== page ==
Read More

Playing favorites? Maybe just a little.

Playing favorites? Maybe just a little.

Bella’s not a super friendly cow; her normal expression is something akin to a scowl, but she’s still Carrie Whitcomb’s favorite of her family’s herd of 300 Jersey and Guernsey dairy cows in Waldo, Maine. “She’s been around forever, and she just knows what to do,” Carrie said of the 12-year-old Jersey. “When we are putting them out to pasture, or putting them on a new pasture, she knows where she is going, and she tells everyone else where to go.” Carrie and her sister Holly have taken the reins at Springdale Farm, which was started when their grandparents bought the farm in 1951. The property was next door to their grandfather Colby’s parents’ farm and has since absorbed the older farm. “This land has been farmed by our family since 1917,” Carrie said. Their grandmother Lois was from a dairy family in Chesterville, where they milked Guernseys. The young couple started the herd with three milk cows – two Jerseys and a Holstein – and 10 registered Jersey heifers (too young to have had a calf yet or produce milk). “At some point they decided they liked Jerseys the best and stuck with them,” Carrie said. “The Guernseys came along from Chesterville a little later.” Holly has her own favorite on the farm – one aptly named Treasure. “She was the last calf out of one of our old favorites,” she said. As the cow was aged, the Whitcombs knew there was a good chance it would be her last calf. “When her mother was preg checked, the vet said it was a bull. When her mom calved out and I saw it was a girl, I started screaming, ‘It’s a heifer! It’s a heifer!’ Carrie wasn’t here, so I texted her at four o’clock in the morning. I named her Treasure right then and there.” And then there’s the herd favorite for everyone on the farm – Lydia, another 12-year-old. What makes her special? “Lydia? Oh, she’s just got attitude,” says Holly. “She’s the boss.” Holly and Carrie have an older brother and five cousins, but they are the only of their generation to have taken an interest in the farm. Their father is Walt Whitcomb, the commissioner of the Maine Department of Agriculture, Conservation and Forestry. “Dad’s around as needed and helps out quite a bit,” Carrie said. “We have a number of aunts in the area, and they like to pop in and stay involved.” Their grandmother was also involved into her 90s. She fulfilled a longtime dream of her and her husband to ensure that their land would be protected as farmland for the future. In July 2015, Springdale became a Forever Farm with the Maine Farmland Trust. Lois Whitcomb passed away in January 2016 at the age of 91.     Both Carrie and Holly studied animal science at Cornell University (Carrie was a senior when Holly was a freshman). Carrie is the farm manager, and has expanded the farm’s products beyond milk. While they are an Oakhurst Dairy farm, some of their milk also goes to Appleton Creamery  and  State of Maine Cheese Company, where Carrie did a college internship. Carrie has also become a cheese maker, starting with flavored cream cheeses, including Cinnamon Swirl, Everything Bagel, and seasonal flavors like strawberry. She sells them at five farmer’s markets, along with the farm’s rose veal. Bull calves have access to the outside in spring, summer and fall, and eat hay and grass, so their meat is more pink than the pale veal of those only fed milk. They are six months old...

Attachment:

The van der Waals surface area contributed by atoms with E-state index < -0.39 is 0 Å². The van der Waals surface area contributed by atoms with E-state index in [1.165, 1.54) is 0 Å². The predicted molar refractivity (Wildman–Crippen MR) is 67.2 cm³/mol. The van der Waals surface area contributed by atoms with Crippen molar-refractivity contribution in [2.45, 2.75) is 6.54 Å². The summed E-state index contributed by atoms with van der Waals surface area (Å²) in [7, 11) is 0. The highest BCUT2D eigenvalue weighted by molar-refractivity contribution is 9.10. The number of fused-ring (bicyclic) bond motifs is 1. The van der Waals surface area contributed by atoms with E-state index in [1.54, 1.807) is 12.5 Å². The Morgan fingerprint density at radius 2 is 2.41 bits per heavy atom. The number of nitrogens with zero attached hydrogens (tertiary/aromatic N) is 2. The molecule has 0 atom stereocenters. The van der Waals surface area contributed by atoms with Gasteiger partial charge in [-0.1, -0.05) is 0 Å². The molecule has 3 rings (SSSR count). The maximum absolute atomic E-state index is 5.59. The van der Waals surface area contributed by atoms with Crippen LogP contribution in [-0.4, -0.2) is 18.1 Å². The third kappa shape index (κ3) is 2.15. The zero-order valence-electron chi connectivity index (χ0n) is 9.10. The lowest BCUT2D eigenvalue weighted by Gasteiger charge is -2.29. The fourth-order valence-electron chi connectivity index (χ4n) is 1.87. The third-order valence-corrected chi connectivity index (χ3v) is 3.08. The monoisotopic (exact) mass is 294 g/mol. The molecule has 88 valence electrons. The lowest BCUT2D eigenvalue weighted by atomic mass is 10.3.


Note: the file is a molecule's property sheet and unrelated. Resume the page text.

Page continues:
Read More